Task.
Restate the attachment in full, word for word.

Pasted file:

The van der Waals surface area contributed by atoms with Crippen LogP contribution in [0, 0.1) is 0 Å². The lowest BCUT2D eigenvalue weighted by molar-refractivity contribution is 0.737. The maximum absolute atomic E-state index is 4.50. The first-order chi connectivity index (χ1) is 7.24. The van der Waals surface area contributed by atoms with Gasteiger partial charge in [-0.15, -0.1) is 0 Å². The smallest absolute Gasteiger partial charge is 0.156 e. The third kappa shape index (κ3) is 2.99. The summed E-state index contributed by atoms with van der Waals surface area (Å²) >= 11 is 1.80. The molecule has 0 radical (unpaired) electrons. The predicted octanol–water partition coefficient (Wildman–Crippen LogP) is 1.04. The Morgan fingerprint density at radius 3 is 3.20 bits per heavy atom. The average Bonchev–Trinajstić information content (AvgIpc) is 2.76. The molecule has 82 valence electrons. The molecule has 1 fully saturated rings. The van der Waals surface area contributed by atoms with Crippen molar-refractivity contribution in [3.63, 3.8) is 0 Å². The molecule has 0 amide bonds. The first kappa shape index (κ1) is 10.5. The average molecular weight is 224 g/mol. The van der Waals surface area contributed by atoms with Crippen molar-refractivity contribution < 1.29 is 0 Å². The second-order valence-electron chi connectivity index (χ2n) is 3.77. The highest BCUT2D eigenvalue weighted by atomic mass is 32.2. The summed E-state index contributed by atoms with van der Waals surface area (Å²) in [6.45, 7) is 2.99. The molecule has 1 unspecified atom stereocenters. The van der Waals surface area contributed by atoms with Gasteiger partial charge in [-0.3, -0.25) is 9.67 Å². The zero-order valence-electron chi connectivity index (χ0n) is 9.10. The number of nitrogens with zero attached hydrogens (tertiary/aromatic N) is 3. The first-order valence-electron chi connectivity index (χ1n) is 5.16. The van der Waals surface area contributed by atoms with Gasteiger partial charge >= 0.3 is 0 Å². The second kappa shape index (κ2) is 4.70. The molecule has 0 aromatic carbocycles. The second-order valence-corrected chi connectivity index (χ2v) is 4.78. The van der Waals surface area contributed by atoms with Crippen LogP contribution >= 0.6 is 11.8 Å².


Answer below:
The van der Waals surface area contributed by atoms with Crippen LogP contribution in [0, 0.1) is 0 Å². The lowest BCUT2D eigenvalue weighted by molar-refractivity contribution is 0.737. The maximum absolute atomic E-state index is 4.50. The first-order chi connectivity index (χ1) is 7.24. The van der Waals surface area contributed by atoms with Gasteiger partial charge in [-0.15, -0.1) is 0 Å². The smallest absolute Gasteiger partial charge is 0.156 e. The third kappa shape index (κ3) is 2.99. The summed E-state index contributed by atoms with van der Waals surface area (Å²) >= 11 is 1.80. The molecule has 0 radical (unpaired) electrons. The predicted octanol–water partition coefficient (Wildman–Crippen LogP) is 1.04. The Morgan fingerprint density at radius 3 is 3.20 bits per heavy atom. The average Bonchev–Trinajstić information content (AvgIpc) is 2.76. The molecule has 82 valence electrons. The molecule has 1 fully saturated rings. The van der Waals surface area contributed by atoms with Crippen molar-refractivity contribution in [3.63, 3.8) is 0 Å². The molecule has 0 amide bonds. The first kappa shape index (κ1) is 10.5. The average molecular weight is 224 g/mol. The van der Waals surface area contributed by atoms with Crippen molar-refractivity contribution < 1.29 is 0 Å². The second-order valence-electron chi connectivity index (χ2n) is 3.77. The highest BCUT2D eigenvalue weighted by atomic mass is 32.2. The summed E-state index contributed by atoms with van der Waals surface area (Å²) in [6.45, 7) is 2.99. The molecule has 1 unspecified atom stereocenters. The van der Waals surface area contributed by atoms with Gasteiger partial charge in [-0.3, -0.25) is 9.67 Å². The zero-order valence-electron chi connectivity index (χ0n) is 9.10. The number of nitrogens with zero attached hydrogens (tertiary/aromatic N) is 3. The first-order valence-electron chi connectivity index (χ1n) is 5.16. The van der Waals surface area contributed by atoms with Gasteiger partial charge >= 0.3 is 0 Å². The second kappa shape index (κ2) is 4.70. The molecule has 0 aromatic carbocycles. The second-order valence-corrected chi connectivity index (χ2v) is 4.78. The van der Waals surface area contributed by atoms with Crippen LogP contribution >= 0.6 is 11.8 Å².